Watch this wonderful whiteboard mapping of time travel in movies

Originally published at:


Based on that screen cap alone, it looks like I need to watch Primer.


Primer is basically impossible to follow on the first viewing unless you have a complicated flow chart handy.


it is a great flick and by most standards the definitive time travel flick.

Edge of Tomorrow might be my favorite time travel film…but my favorite time travel anything was the DS9 Trials and Tribble-ations


Primer is one of my favorite movies. As far as i can tell, it was made by two engineers with basically no budget.

But they didn’t dumb anything down for you. The creators trust you to have the tiniest amount of intelligence, which is unusual in movies.

Love it. I might watch it on repeat again tonight.


XKCD made a similar reference to Primer over here:

I think it’s hugely overrated, frankly. The aesthetic and ideas are refreshing, but there are some bits which just plain don’t make sense and aren’t going to make sense no matter how many times you watch it.


Primer was a really great time travel movie.


There was a time where the Prisoner of Azkaban example (“basic logic works”) would simply be summed up as “nothing moves in spacetime”. the universe and all worldines in it is one static object, even if we perceive only a changing cross-section at a time. Time-traveling you was always there, and when you go back you can’t save Lincoln or kill Hitler, because you already didn’t.

Unfortunately, that’s the most taxing sort of story to write, so pretty much no one does. And even those who try either by accident or for aesthetic effect introduce impossible objects, bootstrapped characters, or other subtle paradoxes.


Smarter people than I have explained it. The movie takes place over nine distinct timelines:

I love this movie but I feel privileged in that I saw it the first time without knowing a single thing about it. It totally blew my mind.

Edit: here’s a pretty-great written explanation:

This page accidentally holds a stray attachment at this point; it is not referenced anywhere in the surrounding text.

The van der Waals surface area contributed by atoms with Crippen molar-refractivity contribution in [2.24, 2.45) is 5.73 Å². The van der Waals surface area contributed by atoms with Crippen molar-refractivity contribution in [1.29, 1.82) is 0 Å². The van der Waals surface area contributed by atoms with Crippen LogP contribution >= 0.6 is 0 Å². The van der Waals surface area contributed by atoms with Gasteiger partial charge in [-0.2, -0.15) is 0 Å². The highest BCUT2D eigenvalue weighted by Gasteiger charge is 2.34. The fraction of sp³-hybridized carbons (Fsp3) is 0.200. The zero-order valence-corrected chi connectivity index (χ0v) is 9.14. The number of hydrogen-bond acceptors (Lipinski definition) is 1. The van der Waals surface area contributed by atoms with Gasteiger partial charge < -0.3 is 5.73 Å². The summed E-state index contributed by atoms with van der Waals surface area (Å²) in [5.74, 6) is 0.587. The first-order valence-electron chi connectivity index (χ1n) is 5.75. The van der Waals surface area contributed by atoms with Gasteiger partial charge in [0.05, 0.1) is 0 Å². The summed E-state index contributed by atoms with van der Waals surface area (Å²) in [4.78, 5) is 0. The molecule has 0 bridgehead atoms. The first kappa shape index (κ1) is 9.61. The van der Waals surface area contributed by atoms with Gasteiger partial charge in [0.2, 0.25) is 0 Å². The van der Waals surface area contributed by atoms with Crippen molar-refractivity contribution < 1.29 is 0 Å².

I’d like to hear his take on the Prince of Darkness.
There was no actual time travel by people but signals are sent back from 1999 to sleeping brains (as far back as the foundation of the Catholic Church possibly by tachyons) to affect causality.
I guess the logic goes if they are sending the signal the Prince of Darkness couldn’t have broken out because they are sending the signal.
An end run around causality.
Some of the ideas in this movie have given me sleepless nights.

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Which is why I hated Harry Potter and The Cursed Child. It takes the best time travel story (realism-wise… in a children’s magic book… yeah, weird) and completely betrays everything it stood for.

The diagrammatic conventions he created are very clever, and useful.

By the way, anyone who really likes time travel plots should watch Korean television. The number of Korean shows - romances, comedies, action shows, whatever - with time travel themes is insane.

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Rivers timeline, best timeline…

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Frequency was kind of corny but it was another story that involved sending signals back in time rather than people or physical objects. That premise might not be any more plausible from a physics & causality point of view than traditional time travel movies but it still felt more plausible.

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One other thing all these movies have in common: Bruce Willis was dead the entire time.


Glad you think so too, I’d hate to be the only one who didn’t like Primer. Then again I thought that Timeless TV show was great popcorn fun; their inability to fix anything made it subtly different to Quantum Leap, of which you could watch the pilot and last episodes and be happy. I’m not saying there weren’t great episodes in between, just that it all rounded itself off nicely.